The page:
Retro Review: The Black Hole (1979)

If anything, 'The Black Hole' was trying to cash in on the success that was Star Wars, but it lacked the charisma and joy of Star Wars. 
Black Hole

Synopsis: Nearing the end of a long mission exploring deep space, the spacecraft USS Palomino is returning to Earth. When it finds a black hole.


The Story

While on its return journey to Earth. The USS Palomino and her crew come across a black hole and also find that the USS Cygnus, a ship that was presumed lost is perched precariously at the edge of it. As they try to help the ship. The Palomino becomes damaged but suddenly finds that the Cygnus is pulling them toward it. As they are brought on board. Captain Holland and the Palomino crew meet Dr. Hans Reinhardt. The only surviving human on board the Cygnus. Or so they are led to believe. As the movie’s plot thickens. We learn that Reinhardt has turned all of the Cygnus crew into Cyborgs that answer only to him. Added to that he has built an army of robots to guard and protect him. The most deadly of which is Maximilian, who is Reinhardt’s right hand.

When Captain Holland and his crew learn that Reinhardt plans to take his ship into the black hole and them with him. They try to make a hasty escape but have a little trouble convincing their science officer Dr. Alex Durant to go with them. Durant believes that Reinhardt is a genius and wants to go with him.


The Acting

For me, the acting in this film is a bit of a mixed bag. The main cast, which is led by a rather bland Robert Forster who plays the role of Captain Holland seems a bit long in the tooth for this sort of film. Even Joseph Bottoms who plays Lieutenant Charles Pizer, the youngest crew member feels like he’d be more at home on the classic ‘Lost In Space’ episode. The dialogue seemed rather stilted much of the time between the human characters. Especially in scenes where Holland and Pizer were interacting. Ernest Borgnine brings a touch of the everyman to the film in his role of Harry Booth. While Anthony Perkins does his best impersonation of a hero-worshipping science nerd.

In fact. This film as far as the cast goes belongs to Maximilian Schell as the scenery-chewing Dr. Reinhardt, who is basically a clone of Captain Nemo, but in space. Also making the film watchable are great voice performances by Roddy McDowall and Slim Pickens as robots V.I.N.C.E.N.T. and B.O.B. respectively. In fact, the robots sound much more human than the human characters. With the exception of Maximilian Schnell who must have eaten his Wheaties because he along with his big Robot namesake steal the show.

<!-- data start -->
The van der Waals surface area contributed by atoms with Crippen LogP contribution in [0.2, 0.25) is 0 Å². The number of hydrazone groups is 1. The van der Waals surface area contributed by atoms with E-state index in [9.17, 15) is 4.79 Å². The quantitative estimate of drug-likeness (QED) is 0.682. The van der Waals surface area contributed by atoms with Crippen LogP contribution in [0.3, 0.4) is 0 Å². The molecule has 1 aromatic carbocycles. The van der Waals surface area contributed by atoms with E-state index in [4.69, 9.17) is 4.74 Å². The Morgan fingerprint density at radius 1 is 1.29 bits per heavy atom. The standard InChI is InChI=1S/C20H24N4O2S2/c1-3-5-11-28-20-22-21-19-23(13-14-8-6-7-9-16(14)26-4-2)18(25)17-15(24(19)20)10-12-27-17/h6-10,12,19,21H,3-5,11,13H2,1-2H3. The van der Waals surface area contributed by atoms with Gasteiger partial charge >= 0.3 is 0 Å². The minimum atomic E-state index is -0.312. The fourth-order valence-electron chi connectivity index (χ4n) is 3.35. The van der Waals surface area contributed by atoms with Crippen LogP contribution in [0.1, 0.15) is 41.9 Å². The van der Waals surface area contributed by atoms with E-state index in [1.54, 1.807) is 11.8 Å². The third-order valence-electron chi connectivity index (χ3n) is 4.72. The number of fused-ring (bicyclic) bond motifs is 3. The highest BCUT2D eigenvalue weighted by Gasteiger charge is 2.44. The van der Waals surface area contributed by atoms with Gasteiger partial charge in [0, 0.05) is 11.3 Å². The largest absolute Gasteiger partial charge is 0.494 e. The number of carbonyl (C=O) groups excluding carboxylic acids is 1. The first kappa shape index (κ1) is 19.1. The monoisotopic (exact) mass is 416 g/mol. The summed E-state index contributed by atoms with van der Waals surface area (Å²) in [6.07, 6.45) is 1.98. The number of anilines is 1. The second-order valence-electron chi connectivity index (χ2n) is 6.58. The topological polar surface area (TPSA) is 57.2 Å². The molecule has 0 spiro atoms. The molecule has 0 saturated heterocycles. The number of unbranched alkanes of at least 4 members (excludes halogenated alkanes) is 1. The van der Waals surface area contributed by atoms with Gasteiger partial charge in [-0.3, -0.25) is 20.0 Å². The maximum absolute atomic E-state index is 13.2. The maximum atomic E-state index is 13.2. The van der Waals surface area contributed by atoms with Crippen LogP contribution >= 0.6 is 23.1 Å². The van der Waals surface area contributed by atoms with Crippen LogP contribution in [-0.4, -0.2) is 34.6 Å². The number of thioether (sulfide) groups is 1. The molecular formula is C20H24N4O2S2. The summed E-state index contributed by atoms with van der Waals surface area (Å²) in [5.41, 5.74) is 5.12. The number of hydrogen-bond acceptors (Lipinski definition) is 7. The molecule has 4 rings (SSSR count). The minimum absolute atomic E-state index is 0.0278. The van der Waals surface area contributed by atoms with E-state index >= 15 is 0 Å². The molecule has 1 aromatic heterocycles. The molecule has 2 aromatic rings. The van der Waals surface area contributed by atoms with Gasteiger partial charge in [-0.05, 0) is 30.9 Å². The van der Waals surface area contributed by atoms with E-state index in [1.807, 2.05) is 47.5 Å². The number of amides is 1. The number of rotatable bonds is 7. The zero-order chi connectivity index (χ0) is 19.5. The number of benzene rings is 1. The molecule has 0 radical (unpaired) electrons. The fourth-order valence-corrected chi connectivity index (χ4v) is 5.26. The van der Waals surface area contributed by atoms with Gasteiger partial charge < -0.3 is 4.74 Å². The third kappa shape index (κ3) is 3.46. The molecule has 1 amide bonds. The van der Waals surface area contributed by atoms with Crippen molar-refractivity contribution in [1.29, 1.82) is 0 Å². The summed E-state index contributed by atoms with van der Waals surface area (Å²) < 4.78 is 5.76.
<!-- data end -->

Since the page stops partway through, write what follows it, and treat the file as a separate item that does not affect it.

The story of this film is fairly simple. Mad genius tries to talk some people who happened to come along to go with him into a black hole and potentially die or maybe discover the secrets of the universe. Indeed Dr. Reinhardt did have a case of the Captain Nemo’s about him, but I’d say he was slightly more crazy. If anything, ‘The Black Hole’ was trying to cash in on the success that was Star Wars, but it lacked the charisma and joy of Star Wars. Obviously, the cute little robots were basically rip-offs of R2D2 only instead of Beeps, we had dialogue and little spurts of philosophy. Don’t get me wrong. I loved V.I.N.C.E.N.T and B.O.B as they were the most engaging characters of the movie. But any charisma coming from the main cast of characters other than these two robots was sadly lacking.

In terms of the visual stuff on display. It looked pretty good for the time. The set comprising of the USS Cygnus was absolutely stunning and had a real sense of scale to it. Visually there’s a lot to look at in this film. However, some of the animations look dated now. We get a nice moment toward the end of the film in which the robot V.I.N.C.E.N.T. gets into a right old ding dong of a fight with Maxamillion. It has to be said, that fight is pretty cute.

For me. The strongest part of this movie was the soundtrack. John Barry’s musical score is mesmerizing to listen to. It’s just a pity that the film overall could not do it justice.

Overall. This is very much a mixed bag. I vaguely remember seeing this one at the cinema. Now I know why my memories of it were only vague. Aside from a great performance from the villain and some rather fun robots. There’s very little to write home about with this one. It’s not a film that holds up well to repeat viewings. It just lacks the gusto of other films from the time. I think had it had a younger cast and they’d kept Borgnine and Maximilian Schell. It might have worked out better. Robert Forster, Joseph Bottoms and Yvette Mimieux felt like pretty bad casting to me.


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The Black Hole (1979)
  • Story
  • Acting
  • VFX and Stunts
  • Soundtrack & Incidental Music

Ian Cullen is the founder of and has been a fan of science fiction and fantasy from birth. In the past few years he has written for 'Star Trek' Magazine as well as interviewed numerous comics writers, television producers and actors for the SFP-NOW podcast at: When he is not writing for Ian enjoys playing his guitar, studying music, watching movies and reading his comics. Ian is both the founder and owner of You can contact ian at:
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